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Making Space: Why the Design of the Places We Work, Live and Play Matters

By Lisa Deane 

M.Sc. (Interior Design), LEED Green Associate, BIA Affiliate 

Buildings are made for people. At no time was this more evident than during the lockdowns of the COVID-19 pandemic. With non-essential businesses and schools closed, many buildings sat empty or experienced significantly reduced traffic. The home became the office, the school, the gym, and the restaurant. This period gave many people the opportunity to reflect on the spaces we frequent, and we became aware of the elements that worked, and those that were lacking. 


Architecture and design transform our environments by marrying science and art; blending technical and artistic elements to create three-dimensional experiences. The creation of buildings, including the spaces within and surrounding them, can have a profound effect on us; exerting both overt and subtle influence on us as how we use them. 


At a minimum, the spaces we occupy must support the activities we perform. Basic technical elements that promote health and safety, such as ergonomics, relevant space requirements, indoor air quality, temperature control, lighting and acoustics must support the tasks being done. Once these elements are at optimal levels and promote ease of use, we may not even be aware of them. However, we easily notice design flaws that make conducting our activities more difficult, or negatively affect our bodies and physical health. If the lighting is poor or too bright, if the space is too hot or too cold, we definitely take notice. 


When these technical basics are missing and our physical comfort is impacted, the effect often goes deeper. While often harder to gauge, our productivity, interactions with others and mental health can be impacted. Work and school can be stressful enough without having to worry about being too hot or too cold, or not being able to hear ourselves think because we are sitting next to a loud talker. 


Conversely, when these fundamentals are accounted for, it creates a foundation for spaces to become more than just utilitarian. While design should be in service of the function, design professionals also make spaces beautiful, engaging and inspiring. These less tangible aspects of design also affect us subconsciously. Like art, well-designed spaces are layered and multifaceted. Design professionals often make use of spatial elements such as form, scale, rhythm, and light to elicit certain behaviours. Decorative elements such as material, pattern, colour and texture can evoke certain feelings in an almost imperceptible way. For example, a school that encourages free thinking, creativity, and collaboration may be colourful and open, with furniture, lighting, and rooms that promote those characteristics.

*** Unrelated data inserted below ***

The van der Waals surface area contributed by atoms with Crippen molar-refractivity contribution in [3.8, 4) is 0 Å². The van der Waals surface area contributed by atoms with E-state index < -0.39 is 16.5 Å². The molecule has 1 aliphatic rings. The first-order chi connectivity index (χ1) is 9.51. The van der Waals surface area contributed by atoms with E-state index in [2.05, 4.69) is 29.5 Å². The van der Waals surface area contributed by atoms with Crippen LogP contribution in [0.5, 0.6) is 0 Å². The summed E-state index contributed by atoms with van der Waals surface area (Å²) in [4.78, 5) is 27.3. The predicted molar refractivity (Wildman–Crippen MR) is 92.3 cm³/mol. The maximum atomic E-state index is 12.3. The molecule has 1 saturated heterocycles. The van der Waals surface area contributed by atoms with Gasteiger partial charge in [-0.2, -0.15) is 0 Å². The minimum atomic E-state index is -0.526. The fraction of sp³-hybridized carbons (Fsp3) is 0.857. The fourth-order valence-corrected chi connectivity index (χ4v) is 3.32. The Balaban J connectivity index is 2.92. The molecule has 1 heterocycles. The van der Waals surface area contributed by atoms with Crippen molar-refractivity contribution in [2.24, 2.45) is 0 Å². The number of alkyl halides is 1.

Similarly, while healthcare spaces need to be germ-free, they do not need to have a sterile aesthetic. Their spaces can foster healing by promoting calming and positive emotions to counteract the often negative and anxious feelings we may experience during an illness. Historically, prisons have been spaces to mete out punishment, with cramped and dull accommodations. This often has a detrimental result on a person’s mental state and even their self-esteem, whereas these spaces should encourage personal rehabilitation. 


How we live, work, learn and relax all inform the design of the spaces we use. The field of environmental psychology seeks to investigate the relationship between humans and our surroundings. As research develops and trends come and go, our approach to design needs to remain open and flexible. A recent focus in the design world is that of diversity, equity inclusion and accessibility. As research expands in this field of study, we are better able to accommodate people considered outside the status quo: those from diverse ethnic backgrounds, different sexual orientations and gender identities, as well as those with disabilities and neurodivergency.  


By making design inclusive, we can illustrate that everyone is valued and important, thus making our societies stronger. At a more practical level, this means that everyone can have access to similar educational, work and recreational experiences and contribute to both society and the economy. For instance, tourist destinations making attractions, accommodation and surrounding environs accessible to persons with mobility challenges opens that market to both the visitor and the destination. 


Throughout history, humans have shaped our environments, and as our technology has improved, the easier yet more complex this has become. Building techniques and digital advances in the industry allow us the freedom to create spaces that are as complicated or as simple as we would like in less time than before. As we continue to create space, architects and designers must consider several factors including its primary uses and varying types of end users - as well as the society’s history, climate and budget - to devise the appropriate design solution. Although the design of our surroundings is not the only thing that has an influence on us, the physical, emotional and mental impact of the spaces we occupy cannot be downplayed. While nothing man-made is perfect, we must spare no effort to strive for excellence in what we create. 

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